Furthermore, I had won a book giveaway by another author of the SD-Access book Jason Gooley and he sent me a few Cisco Press books so I just have a lot of good vibes from this book and the connections I’ve made from it.
The ASCII Construct
The ASCII Construct is not a book, though it should be. The author of this blog writes in such a way that that it inspired me to try and write something. He explains things in pain staking detail not normally outlined or covered. So the tidbits you get on these posts are not found in many other places on the internet. Furthermore, the author, Aninda Chatterjee, is one of the nicest people I’ve had the pleasure of interacting with. He has given his time over and over again on questions about anything. A teacher of the highest quality.
Network Programmability with YANG: The Structure of Network Automation with YANG, NETCONF, RESTCONF, and gNMI, First Edition
The last book I’d like to highlight is Network Programmability with YANG by Joe Clarke, Jan Lindblad and Benoit Claise. Everyone’s talking about network automation and I think this is the book that really breaks down a lot of the underpinnings in ways other books simply don’t match. This book is just well put together. Great, simple explanations with subsequent code examples with each chapter ending with a cool question answer with a different ‘expert’ related to what’s covered. This was a another book that stood out as an example to me as something I’d like to aspire to if I ever ended up writing some long form stuff.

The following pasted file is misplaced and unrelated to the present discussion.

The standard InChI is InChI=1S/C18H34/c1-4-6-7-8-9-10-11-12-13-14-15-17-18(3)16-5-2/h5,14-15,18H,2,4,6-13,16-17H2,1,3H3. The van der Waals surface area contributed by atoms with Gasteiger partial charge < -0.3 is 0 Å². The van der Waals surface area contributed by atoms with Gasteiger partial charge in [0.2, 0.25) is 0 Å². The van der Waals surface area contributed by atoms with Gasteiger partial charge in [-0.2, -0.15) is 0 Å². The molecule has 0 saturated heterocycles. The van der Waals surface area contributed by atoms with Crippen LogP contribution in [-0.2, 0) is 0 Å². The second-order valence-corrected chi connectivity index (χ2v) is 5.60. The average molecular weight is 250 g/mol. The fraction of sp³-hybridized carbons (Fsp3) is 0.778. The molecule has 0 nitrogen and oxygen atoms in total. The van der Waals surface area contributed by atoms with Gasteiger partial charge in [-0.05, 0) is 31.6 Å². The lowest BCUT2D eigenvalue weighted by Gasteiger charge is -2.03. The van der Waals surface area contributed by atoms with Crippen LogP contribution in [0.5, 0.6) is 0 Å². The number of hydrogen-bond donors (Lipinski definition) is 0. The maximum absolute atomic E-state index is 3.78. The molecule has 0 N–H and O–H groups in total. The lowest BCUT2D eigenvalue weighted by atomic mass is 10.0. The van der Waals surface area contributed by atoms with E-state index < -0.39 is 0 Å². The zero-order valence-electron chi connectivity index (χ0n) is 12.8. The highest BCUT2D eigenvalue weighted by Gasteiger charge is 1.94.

After reading this you may be wondering to yourself, I’m studying for xxx Cisco exam or what not, and not one OCG was mentioned. Truth be told, I’ve read quite a few OCGs and simply put, I just don’t like them. I don’t like being distracted by ‘do I know this already’ and ‘key terms’ and other certification type related sections. I prefer books that just discuss the technology. If I did have to choose my favorite author of these sorts of book I’d go with Kevin Wallace. My guy spent less than a year at Walt Disney according to his LinkedIn but I feel like I’ve heard 20+ stories about it going through his training, which I enjoyed.
Other books you should check out that I didn’t explicitly outline in the top 5 are: Automating Junos Administration, Computer Networking Problems and Solutions, Network Programmability and Automation, Routing TCP/IP, Volume 1 and Routing TCP/IP, Volume II.
Since I mentioned one blog, and we are talking about learning content, I want to highlight some video content creators out there.